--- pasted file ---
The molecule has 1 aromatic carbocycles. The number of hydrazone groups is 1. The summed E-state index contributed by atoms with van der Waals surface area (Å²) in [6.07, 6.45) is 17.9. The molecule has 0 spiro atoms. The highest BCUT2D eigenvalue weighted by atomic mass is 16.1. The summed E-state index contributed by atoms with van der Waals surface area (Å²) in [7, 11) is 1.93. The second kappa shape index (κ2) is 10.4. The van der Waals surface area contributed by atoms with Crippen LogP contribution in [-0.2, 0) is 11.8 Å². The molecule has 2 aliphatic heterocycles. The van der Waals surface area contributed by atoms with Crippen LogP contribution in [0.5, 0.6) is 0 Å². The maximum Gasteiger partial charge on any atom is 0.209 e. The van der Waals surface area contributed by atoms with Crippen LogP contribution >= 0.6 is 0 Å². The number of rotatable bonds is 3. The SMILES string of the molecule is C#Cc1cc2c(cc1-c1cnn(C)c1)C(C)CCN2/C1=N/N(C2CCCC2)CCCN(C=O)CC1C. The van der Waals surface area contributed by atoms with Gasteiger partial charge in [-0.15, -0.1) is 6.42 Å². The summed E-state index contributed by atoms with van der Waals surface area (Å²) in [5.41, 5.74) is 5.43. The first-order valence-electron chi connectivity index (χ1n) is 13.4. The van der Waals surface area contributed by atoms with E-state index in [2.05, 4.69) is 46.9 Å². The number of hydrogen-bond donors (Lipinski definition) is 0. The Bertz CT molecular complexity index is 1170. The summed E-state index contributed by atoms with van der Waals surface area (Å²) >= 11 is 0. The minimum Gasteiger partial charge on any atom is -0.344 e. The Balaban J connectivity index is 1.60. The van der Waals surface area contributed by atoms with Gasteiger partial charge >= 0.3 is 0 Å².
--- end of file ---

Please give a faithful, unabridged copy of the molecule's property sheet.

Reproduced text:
The molecule has 1 aromatic carbocycles. The number of hydrazone groups is 1. The summed E-state index contributed by atoms with van der Waals surface area (Å²) in [6.07, 6.45) is 17.9. The molecule has 0 spiro atoms. The highest BCUT2D eigenvalue weighted by atomic mass is 16.1. The summed E-state index contributed by atoms with van der Waals surface area (Å²) in [7, 11) is 1.93. The second kappa shape index (κ2) is 10.4. The van der Waals surface area contributed by atoms with Crippen LogP contribution in [-0.2, 0) is 11.8 Å². The molecule has 2 aliphatic heterocycles. The van der Waals surface area contributed by atoms with Crippen LogP contribution in [0.5, 0.6) is 0 Å². The maximum Gasteiger partial charge on any atom is 0.209 e. The van der Waals surface area contributed by atoms with Crippen LogP contribution >= 0.6 is 0 Å². The number of rotatable bonds is 3. The SMILES string of the molecule is C#Cc1cc2c(cc1-c1cnn(C)c1)C(C)CCN2/C1=N/N(C2CCCC2)CCCN(C=O)CC1C. The van der Waals surface area contributed by atoms with Gasteiger partial charge in [-0.15, -0.1) is 6.42 Å². The summed E-state index contributed by atoms with van der Waals surface area (Å²) in [5.41, 5.74) is 5.43. The first-order valence-electron chi connectivity index (χ1n) is 13.4. The van der Waals surface area contributed by atoms with E-state index in [2.05, 4.69) is 46.9 Å². The number of hydrogen-bond donors (Lipinski definition) is 0. The Bertz CT molecular complexity index is 1170. The summed E-state index contributed by atoms with van der Waals surface area (Å²) >= 11 is 0. The minimum Gasteiger partial charge on any atom is -0.344 e. The Balaban J connectivity index is 1.60. The van der Waals surface area contributed by atoms with Gasteiger partial charge >= 0.3 is 0 Å².